Table of Contents[Hide][Show]
The Read House Hotel is located at 107 MLK Blvd. in the heart of downtown Chattanooga. If you’re flying into Chattanooga, the hotel is about a 15-minute drive from the airport. If you want luxury and comfort at a mid-range hotel price in a central location, The Read House is a Chattanooga hotel to put on your idea list for where to stay in Chattanooga.
The writer was hosted.
The Read House is the longest continuously operating hotel in the southeast and holds a spot on the National Register of Historic Places. The hotel has gone through several renovations throughout the years; it retains all of the old-world glamor (the lobby and bar area have a 1920s glam theme) with none of the “really old hotel” vibes.
From a valet tipping his bowler hat to you as soon as you enter the lobby to comfort and amenities throughout your stay, the Read House is a historic hotel offering an immersive experience from check-in to check-out and the perfect base camp for exploring Chattanooga and the surrounding area.
This sale is valid until 6/4/2023.
More about the Read House Hotel
While the gleaming marble and gilt accents in the lobby may suggest a strong adults-only theme, this hotel is for everyone, from families to couples or other adult-only groups. Certain rooms in the Read House are small pet friendly.
If you like a hotel that packs some history (and maybe a ghost or two), then Read House is for you. It started as a rooming house in the 1840s and has also been a drugstore that sold Coca-Cola and rented rooms before assuming the name of Read House in 1926.
Famous guests include Jefferson Davis, Winston Churchill, Al Capone, and Ronald Regan, although the most famous guest is Annalisa Neverly, who is such a part of the hotel’s history that she has her own section below.
Even if you don’t select the Read House Hotel for your trip to Chattanooga, you can walk by and look at the displays on the sidewalk that tell the hotel’s story over the years. Anyone can make a visit to the lobby or have a drink in their elegant bar or check out the Read House’s onsite Starbucks.
My Chattanooga Stay
I divided my three-and-a-half days in Chattanooga with downtown activities and more active pursuits around the Lookout Mountain area, which is about six miles from downtown Chattanooga. I loved being able to walk or take the free shuttle around downtown Chattanooga. The city is easy to navigate on foot, and if you’re up for walking a mile or so, you can get to a lot of cool places in the city.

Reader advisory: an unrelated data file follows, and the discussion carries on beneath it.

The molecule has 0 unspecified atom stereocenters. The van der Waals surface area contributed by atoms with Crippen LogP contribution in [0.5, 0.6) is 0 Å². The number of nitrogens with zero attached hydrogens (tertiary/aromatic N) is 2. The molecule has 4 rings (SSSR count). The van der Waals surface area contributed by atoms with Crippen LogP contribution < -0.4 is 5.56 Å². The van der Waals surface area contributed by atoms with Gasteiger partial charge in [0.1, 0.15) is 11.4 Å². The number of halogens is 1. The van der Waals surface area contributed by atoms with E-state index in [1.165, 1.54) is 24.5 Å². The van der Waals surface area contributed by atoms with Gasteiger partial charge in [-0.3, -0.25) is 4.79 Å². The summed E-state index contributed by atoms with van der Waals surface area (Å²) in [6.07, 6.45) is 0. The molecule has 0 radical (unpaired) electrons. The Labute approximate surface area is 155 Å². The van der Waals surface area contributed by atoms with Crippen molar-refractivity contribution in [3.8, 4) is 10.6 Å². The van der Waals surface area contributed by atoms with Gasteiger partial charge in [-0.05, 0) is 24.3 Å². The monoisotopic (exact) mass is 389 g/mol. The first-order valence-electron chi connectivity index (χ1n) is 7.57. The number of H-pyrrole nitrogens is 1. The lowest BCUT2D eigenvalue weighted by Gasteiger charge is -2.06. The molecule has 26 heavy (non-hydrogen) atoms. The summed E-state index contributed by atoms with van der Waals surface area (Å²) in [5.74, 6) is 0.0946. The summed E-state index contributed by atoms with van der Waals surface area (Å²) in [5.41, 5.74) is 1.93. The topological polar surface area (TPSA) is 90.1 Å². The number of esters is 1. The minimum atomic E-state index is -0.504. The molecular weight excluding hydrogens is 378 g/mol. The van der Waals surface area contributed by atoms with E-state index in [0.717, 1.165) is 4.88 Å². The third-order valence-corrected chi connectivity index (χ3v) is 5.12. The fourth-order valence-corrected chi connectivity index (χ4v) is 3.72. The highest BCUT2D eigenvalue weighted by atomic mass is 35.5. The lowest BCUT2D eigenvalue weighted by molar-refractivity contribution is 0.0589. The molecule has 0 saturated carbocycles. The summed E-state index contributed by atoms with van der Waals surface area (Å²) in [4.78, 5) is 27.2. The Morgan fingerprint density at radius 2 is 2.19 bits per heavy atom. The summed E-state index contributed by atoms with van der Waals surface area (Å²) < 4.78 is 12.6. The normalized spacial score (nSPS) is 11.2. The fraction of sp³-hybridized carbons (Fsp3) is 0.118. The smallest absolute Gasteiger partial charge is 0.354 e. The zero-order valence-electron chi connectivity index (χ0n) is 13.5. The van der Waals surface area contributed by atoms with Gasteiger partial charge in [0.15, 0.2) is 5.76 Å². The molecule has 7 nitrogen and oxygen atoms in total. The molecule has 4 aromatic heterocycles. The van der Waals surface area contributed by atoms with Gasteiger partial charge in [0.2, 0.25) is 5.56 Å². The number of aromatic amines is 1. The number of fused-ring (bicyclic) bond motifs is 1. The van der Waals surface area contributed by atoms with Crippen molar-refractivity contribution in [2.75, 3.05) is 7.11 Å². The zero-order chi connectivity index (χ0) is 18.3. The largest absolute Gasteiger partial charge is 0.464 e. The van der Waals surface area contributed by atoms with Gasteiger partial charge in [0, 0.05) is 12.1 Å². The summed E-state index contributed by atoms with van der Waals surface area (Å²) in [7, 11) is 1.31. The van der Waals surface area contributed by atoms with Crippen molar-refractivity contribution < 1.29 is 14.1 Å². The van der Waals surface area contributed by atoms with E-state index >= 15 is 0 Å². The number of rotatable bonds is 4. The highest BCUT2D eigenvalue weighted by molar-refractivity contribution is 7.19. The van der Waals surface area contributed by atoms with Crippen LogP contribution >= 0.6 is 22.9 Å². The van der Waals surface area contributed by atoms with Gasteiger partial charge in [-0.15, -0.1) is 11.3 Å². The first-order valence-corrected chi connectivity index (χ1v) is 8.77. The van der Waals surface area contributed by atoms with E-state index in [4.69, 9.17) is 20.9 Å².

I thought the Read House was very conveniently located, and it was near everything I wanted to do while I was in town. There’s no free parking in downtown Chattanooga during the day (some of the lots and street meters don’t charge to park after six p.m.), but I was able to find plenty of paid parking when I needed it.
There’s an electric shuttle that stops right across the street from the hotel (go out the side entrance where the restaurants are), and you’ll see the shuttle stop. The shuttles are clean and convenient if you’re flexible on time, but overall, I found the wait time longer than what was posted. If you’re not in a hurry, a free ride is a free ride.
The elegant lobby sets the tone for your Read House experience. Marble floors, the hotel’s original crystal chandeliers, and plush 1920s-style furniture make you feel like you’ve stepped back in time. The uniforms of the hotel personnel stay true to the period. It’s been a long time since I’ve seen hotel housekeeping with a knee-length black dress with a ruffled apron. Every little detail adds to the feeling of another time.
Off the lobby is a library stocked with books, gaming tables, and places to sit and people-watch. If you walk straight through the lobby, you’ll go into the newer section of the hotel, where the small fitness center and indoor pool are located.
If you go left, you’ll be in the bar and billiards area with adjacent meeting rooms, and if you go right, you’ll hit the elevators to the historic tower rooms and the restaurant and coffee shop areas. The public areas are available for anyone to come to explore.
The Read House has 241 guest rooms and suites divided between the Historic Tower and the Manor House. The Manor House is the newer part of the hotel, and while you can tell what’s newer while viewing the building from the exterior, the interior transitions are seamless.